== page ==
Dry eye is one of the most common eye conditions impacting the lives of tens of millions of Americans. Dry eye symptoms are varied and include dryness, itchy eyes, watery eyes, crusty eyes, feeling of sand or dirt in the eye, redness and inflammation. Oftentimes people with dry eye will have difficulty wearing contact lenses or using a computer for extended periods of time. Traditionally people would take eye drops to relieve the symptoms, however eye drops do not treat the underlying cause of the condition, and act as a bandaid or aspirin to temporarily relieve the discomfort.
The most common cause of dry eye is a condition called Meibomian Gland Dysfunction or MGD. When we blink, oil glands in the eyelids secret lipids which form the outermost layer of the tear film and prevent evaporation of the watery layer . If these glands become clogged or atrophied, then there is an insufficient lipid layer causing tears to evaporate too fast leading to dry eye.
It is hard to get accurate estimates of the incidence of MGD among adults, but multiple large studies suggest that the number is between 30% and 55% of adults.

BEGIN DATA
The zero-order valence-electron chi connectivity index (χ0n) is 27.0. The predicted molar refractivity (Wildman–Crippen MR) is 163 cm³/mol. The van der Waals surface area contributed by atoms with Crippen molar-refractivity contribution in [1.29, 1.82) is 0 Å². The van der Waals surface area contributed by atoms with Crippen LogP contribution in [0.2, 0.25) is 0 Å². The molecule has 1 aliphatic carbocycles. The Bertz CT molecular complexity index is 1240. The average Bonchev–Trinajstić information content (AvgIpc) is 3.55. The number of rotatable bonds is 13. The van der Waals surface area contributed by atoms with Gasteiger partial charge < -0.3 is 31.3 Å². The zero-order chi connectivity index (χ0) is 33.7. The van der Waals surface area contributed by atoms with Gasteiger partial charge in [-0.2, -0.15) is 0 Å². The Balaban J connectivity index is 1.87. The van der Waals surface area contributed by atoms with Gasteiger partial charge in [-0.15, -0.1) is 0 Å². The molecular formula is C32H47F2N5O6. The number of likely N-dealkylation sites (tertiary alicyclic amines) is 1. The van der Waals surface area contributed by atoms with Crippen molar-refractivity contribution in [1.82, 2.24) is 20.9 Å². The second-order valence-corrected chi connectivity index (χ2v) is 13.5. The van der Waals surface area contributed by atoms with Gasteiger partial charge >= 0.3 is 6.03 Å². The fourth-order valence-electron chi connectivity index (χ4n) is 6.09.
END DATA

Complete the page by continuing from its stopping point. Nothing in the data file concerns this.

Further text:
Meta analysis of 3 studies with over 19,000 participants concludes that there is global MGD prevalence of 21.2%. (https://pubmed.ncbi.nlm.nih.gov/36301551/)
Another study of available research indicated that the pooled prevalence of MGD was 35.8%, noting that the prevalence varied significantly by ethnicity with the rate of MGD among hispanics at over 67%. (https://www.tandfonline.com/doi/abs/10.1080/09273948.2020.1755441?journalCode=ioii20)
One of the biggest misconceptions about MGD is that treatment is only needed if your eyes bother you enough. The truth is that MGD treatment is first and foremost a condition that should be treated to prevent atrophy of the glands. Once glands become significantly atrophied, treatment becomes much more difficult, if not impossible. So it is critical to treat MGD before it becomes a severe problem, even if you are not experiencing any symptoms.
Treatment consists of a heating device placed over the lids in the office, which warms the glands to a targeted temperature, which then allows our optometrists to gently squeeze the glands to remove blockages. After a few sessions, the glands will begin to function healthily and symptoms of dry eye should be relieved. In some cases our doctors may also recommend additional steps taken at home, such as using omega3 supplements, wearing a hot compress, and using special wipes to clean the edges of the lids.
At our clinics we use a special infrared camera that takes a picture of the glands and easily shows the doctor if MGD is present. Our eye doctors may also run other tests in addition to imaging which will aid them in understanding the full picture of your dry eye disease.
If you are experiencing symptoms of dry eye, or have a history of dry eye, we recommend scheduling an eye exam with our eye doctors at any of our locations.